Garrulous post alert in response to so many of the comments and thoughts here. What a time to be alive and contemplating the ivory tower! I've been torn between three of my offers for the last two weeks, but I've achieved some clarity of late. It's disappointing that the visits have been cancelled, but I think I have come to a (tentative) decision without them. Maybe my thought process will be helpful to some of you. Of the three (similarly ranked) schools, I eliminated one just based on location. There was nothing wrong with the location per se (in fact many people speak highly of it), it's just that it would have been a slightly more arduous move for me and ultimately the merits of the program did not outweigh the other two enough to justify the move. Down to two, both of which were tempting me enough to want to pull a James Franco so I could attend both at once (jk). Of the two programs, school 1 is very well known in my field, has an excellent placement record, has lots of young faculty doing cutting edge work, and is known to be extremely rigorous. School 2 is also very well known and prestigious. But while it has excellent faculty in my field, it isn't quite as well known for producing scholars in my field as school 1. It's also older, whiter, and somewhat more old fashioned than school 1. On the flipside, school 2 is offering me more money (in fact it is throwing money and fellowships at me). Attending it would be the more comfortable experience overall (they also require less coursework of you and leave you alone more). BUT I've decided on school 1 because I think it will make me the better scholar. It will be tougher to survive (though I'm lucky enough that it's still very well funded, so I'm definitely not making a case for anyone to choose financial hardship for the sake of excellence or whatever), I will be challenged more, and I will be more tired, but I do think that I will get better engagement overall from the scholars I want to work with. I've determined this by Skyping/calling with the professors in question at both schools and asking them how they would mentor my specific research project. I have also talked to other graduate students who are currently dissertating at both schools to learn more about the mentorship styles of both institutions. In response to what we're all wondering about (how involved will faculty actually be in your work once you've committed to attend), I am finding that some schools have clear positions vis a vis mentoring such that it's not even really a question of the style of individual professors so much as it is of the school’s overall ethos. In my case, school 1 clearly takes a very hands on approach (sometimes to the extent that it can become a problem) whereas school 2 is much more handsoff. So I'm wondering less about individual professors (though so many have reputations for being either too checked out or too invested) than departmental ethos (to which most professors ultimately subscribe). I'm probably going with school 1 because I ultimately think more engagement is better than less. I have a few friends in departments where their advisors are checked out, and they're struggling with their dissertations (and looking job market prospects).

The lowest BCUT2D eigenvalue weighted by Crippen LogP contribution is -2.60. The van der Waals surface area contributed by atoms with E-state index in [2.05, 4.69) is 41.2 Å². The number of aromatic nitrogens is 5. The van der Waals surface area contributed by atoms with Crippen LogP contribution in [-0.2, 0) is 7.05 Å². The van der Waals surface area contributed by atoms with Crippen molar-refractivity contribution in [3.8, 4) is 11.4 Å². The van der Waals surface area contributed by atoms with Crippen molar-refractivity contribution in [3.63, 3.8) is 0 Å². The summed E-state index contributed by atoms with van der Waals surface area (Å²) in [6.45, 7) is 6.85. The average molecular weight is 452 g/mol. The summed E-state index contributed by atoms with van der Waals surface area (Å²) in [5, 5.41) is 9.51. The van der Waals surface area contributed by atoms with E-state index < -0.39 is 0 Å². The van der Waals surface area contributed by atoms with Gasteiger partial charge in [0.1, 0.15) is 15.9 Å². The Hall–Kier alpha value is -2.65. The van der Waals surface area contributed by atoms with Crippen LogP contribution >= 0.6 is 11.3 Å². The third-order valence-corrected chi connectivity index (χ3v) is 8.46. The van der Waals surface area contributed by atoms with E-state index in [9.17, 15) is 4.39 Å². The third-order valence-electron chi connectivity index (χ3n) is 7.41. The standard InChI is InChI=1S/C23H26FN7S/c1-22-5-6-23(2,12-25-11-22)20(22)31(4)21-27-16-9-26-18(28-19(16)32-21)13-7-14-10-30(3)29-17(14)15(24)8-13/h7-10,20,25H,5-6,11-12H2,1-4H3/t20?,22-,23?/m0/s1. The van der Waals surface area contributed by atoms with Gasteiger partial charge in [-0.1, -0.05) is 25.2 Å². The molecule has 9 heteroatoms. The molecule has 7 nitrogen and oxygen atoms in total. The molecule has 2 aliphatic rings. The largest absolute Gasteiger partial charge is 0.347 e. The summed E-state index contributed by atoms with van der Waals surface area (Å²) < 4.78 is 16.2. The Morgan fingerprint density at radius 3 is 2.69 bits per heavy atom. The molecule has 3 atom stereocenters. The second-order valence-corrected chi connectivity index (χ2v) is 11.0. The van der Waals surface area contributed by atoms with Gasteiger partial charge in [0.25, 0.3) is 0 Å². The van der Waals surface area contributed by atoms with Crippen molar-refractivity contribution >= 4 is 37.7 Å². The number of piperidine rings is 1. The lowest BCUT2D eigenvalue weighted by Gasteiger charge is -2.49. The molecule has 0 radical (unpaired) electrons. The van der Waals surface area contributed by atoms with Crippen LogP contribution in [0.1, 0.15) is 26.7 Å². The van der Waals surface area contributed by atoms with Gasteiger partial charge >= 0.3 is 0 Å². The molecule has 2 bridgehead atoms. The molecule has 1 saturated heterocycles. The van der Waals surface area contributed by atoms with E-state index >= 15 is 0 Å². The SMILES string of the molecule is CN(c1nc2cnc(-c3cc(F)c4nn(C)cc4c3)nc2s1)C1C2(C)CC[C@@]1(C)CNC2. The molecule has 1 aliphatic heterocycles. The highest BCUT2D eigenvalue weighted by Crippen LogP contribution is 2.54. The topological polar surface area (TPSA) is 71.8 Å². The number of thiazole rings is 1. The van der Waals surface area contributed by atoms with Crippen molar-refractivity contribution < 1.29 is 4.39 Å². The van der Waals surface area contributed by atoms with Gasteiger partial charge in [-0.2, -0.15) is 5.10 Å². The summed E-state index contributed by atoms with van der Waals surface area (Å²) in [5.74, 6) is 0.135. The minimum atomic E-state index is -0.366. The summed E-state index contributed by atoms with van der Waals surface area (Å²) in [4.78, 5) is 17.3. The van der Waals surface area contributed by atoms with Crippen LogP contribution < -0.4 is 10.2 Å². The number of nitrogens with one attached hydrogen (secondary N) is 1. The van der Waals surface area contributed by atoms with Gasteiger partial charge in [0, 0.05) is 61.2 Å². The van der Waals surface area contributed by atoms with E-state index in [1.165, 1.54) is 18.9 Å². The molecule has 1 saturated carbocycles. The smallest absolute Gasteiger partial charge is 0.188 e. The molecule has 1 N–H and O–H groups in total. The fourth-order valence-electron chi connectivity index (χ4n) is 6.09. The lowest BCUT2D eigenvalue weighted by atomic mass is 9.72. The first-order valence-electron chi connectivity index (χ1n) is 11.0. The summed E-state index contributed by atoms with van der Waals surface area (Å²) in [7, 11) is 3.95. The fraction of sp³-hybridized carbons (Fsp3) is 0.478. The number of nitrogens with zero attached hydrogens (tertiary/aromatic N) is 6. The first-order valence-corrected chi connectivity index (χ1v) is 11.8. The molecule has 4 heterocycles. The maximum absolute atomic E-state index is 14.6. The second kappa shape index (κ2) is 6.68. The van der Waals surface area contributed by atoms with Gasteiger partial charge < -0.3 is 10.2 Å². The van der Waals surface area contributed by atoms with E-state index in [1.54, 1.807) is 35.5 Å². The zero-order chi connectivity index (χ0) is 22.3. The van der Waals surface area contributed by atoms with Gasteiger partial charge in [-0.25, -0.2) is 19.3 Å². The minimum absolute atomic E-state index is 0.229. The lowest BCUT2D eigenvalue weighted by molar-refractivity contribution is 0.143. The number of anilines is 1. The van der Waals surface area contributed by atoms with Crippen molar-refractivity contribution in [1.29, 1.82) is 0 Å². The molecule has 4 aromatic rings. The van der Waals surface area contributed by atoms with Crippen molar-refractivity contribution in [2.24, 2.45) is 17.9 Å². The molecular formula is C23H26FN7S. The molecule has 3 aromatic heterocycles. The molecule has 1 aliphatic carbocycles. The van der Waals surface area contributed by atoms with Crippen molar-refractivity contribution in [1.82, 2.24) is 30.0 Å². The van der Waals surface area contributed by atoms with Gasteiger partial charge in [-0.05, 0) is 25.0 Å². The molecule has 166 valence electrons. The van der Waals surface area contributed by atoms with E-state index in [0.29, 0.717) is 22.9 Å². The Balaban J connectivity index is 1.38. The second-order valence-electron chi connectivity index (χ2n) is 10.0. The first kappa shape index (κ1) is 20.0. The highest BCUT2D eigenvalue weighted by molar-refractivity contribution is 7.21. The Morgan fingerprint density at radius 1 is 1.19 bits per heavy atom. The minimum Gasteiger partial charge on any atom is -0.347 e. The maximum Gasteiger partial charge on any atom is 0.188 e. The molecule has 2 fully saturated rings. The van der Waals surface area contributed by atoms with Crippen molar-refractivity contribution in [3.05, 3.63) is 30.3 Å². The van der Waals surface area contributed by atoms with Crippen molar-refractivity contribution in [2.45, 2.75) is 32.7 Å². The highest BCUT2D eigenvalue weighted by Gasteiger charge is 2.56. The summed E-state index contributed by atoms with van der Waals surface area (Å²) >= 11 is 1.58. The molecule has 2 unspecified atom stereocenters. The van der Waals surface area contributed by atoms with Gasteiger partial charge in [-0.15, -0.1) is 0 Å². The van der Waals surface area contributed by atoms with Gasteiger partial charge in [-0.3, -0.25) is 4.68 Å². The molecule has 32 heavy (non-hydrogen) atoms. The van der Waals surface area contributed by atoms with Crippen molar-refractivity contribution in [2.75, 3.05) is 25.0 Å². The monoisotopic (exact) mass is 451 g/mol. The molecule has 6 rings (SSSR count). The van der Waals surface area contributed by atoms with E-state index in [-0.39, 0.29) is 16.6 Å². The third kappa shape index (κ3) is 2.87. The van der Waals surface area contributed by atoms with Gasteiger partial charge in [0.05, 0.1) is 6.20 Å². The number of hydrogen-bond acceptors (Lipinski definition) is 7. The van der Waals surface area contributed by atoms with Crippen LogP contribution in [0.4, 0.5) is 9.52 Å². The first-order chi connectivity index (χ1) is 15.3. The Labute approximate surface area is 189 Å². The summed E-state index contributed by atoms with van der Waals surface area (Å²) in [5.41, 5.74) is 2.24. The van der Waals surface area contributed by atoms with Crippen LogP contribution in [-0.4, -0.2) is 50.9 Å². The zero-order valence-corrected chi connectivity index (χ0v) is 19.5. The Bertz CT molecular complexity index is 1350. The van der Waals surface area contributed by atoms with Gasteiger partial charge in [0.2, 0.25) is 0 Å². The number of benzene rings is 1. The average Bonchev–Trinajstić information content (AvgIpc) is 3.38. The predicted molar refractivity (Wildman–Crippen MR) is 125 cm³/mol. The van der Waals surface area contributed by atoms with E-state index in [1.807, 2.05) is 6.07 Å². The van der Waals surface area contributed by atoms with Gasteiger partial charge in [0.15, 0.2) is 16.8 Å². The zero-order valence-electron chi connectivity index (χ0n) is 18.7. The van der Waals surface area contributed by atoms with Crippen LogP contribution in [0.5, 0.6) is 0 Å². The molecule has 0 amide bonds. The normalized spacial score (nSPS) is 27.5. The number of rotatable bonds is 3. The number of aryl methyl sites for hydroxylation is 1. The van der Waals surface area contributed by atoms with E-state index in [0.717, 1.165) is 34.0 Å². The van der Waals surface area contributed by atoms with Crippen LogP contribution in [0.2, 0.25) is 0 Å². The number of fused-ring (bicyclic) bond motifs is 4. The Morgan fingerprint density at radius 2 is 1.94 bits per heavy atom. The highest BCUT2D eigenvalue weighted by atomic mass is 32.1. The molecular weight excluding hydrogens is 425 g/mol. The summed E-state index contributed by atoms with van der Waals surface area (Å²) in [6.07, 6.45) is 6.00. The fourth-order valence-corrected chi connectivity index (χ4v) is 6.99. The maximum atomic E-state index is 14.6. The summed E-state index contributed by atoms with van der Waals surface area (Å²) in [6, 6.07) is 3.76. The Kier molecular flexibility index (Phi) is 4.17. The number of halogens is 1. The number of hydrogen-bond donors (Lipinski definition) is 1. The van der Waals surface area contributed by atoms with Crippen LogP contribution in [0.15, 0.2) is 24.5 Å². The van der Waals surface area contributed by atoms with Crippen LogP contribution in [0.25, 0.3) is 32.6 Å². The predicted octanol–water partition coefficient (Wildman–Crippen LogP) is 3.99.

All of this is to say, thinking about where my intellectual interests would be best served has helped me make this decision. I know my project will change, but I'm choosing the place that I think will hold me to a higher standard. Other (more minor) things that have helped: looking at coursework from this academic year as well as for the upcoming fall term (if it's listed) to see which school had more interesting/exciting/cutting edge offerings. There's such a wide range. Also imagining myself in these courses and trying to think about which seemed like a better fit for me. Also convenience of location and money. Even though I'm (probably) declining the school giving me more money, the difference is not all that significant given that school 1 is located in a city with a lower cost of living. Also pleasantness of location (school 1 is in a city, school 2 is near some cities but I wouldn't actually be able to live there until later). Also thinking about job placement statistics. Ok, I'll stop now.  
  7. Like
    SheCyborg reacted to ecogoth in 2020 Applicants   
    not to be too cynical, but i think the real selfish fear to be had in how this will affect academia is in how it might affect the future of teaching as a profession